The Economy


Finance & Economics

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When math meets psychology, we get signals that could mean something or could mean nothing. Historically, when the yield curve inverts, a recession is looming. In layman's terms, the yield curve plots how much can be earned by investing in U.S. treasuries.

As an example, you'd expect that if you're investing in a 10-year treasury bond, you'd earn more than investing in a 2-year treasury bond. After all, you're putting your money away for a longer period of time and should be compensated accordingly, right? But when investors are concerned about the economy, a funny thing happens. They start piling money into long-term bonds for safety. As the demand for long-term bonds increases, so does the price, causing the expected return (yield) to come down. And that's exactly what's happening now. For a brief time, we saw that the 10-year treasury yielded less than a 2-year treasury. Here's the scary part: this inversion has accurately predicted every recession of the last 50 years.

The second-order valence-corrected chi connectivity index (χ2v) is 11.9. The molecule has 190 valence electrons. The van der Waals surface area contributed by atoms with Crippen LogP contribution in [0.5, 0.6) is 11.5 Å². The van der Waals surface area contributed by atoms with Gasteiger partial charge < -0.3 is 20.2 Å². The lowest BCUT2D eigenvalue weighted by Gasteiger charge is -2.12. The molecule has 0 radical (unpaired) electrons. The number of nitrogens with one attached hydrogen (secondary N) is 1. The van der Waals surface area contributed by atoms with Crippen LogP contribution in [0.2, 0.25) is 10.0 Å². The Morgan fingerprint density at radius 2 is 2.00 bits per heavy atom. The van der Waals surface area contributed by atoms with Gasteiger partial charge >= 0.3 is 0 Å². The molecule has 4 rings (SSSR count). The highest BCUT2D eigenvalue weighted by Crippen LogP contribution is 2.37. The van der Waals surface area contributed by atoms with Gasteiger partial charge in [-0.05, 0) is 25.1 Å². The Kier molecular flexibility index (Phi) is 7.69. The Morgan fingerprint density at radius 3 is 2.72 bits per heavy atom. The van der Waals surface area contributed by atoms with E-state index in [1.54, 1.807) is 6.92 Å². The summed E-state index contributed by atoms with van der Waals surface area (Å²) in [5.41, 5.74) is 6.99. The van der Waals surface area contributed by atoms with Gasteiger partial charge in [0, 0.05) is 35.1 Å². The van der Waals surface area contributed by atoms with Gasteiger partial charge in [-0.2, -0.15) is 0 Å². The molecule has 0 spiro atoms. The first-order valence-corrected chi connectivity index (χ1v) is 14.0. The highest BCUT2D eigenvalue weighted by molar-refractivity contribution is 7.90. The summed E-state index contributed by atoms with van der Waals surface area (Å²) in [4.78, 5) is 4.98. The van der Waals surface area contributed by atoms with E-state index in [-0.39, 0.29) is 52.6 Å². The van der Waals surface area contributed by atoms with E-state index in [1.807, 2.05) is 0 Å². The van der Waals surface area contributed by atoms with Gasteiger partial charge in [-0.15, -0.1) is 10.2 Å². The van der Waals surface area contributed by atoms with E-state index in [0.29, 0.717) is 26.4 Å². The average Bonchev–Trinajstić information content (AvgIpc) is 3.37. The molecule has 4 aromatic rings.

But like I said, when math meets psychology something could mean nothing. The U.S. economy is stronger than it's ever been and is showing no signs of slowing down. Human psychology is a difficult thing to predict, and it's hard to say whether this historically accurate indicator still holds water in a market driven by outrageous headlines and nonsensical worries. So don't let the headlines scare you. Even if we do experience a recession, it's all part of the same old business cycle we've experienced over the past several decades. Nothing new under the sun.
5mo ago  •  4 comments

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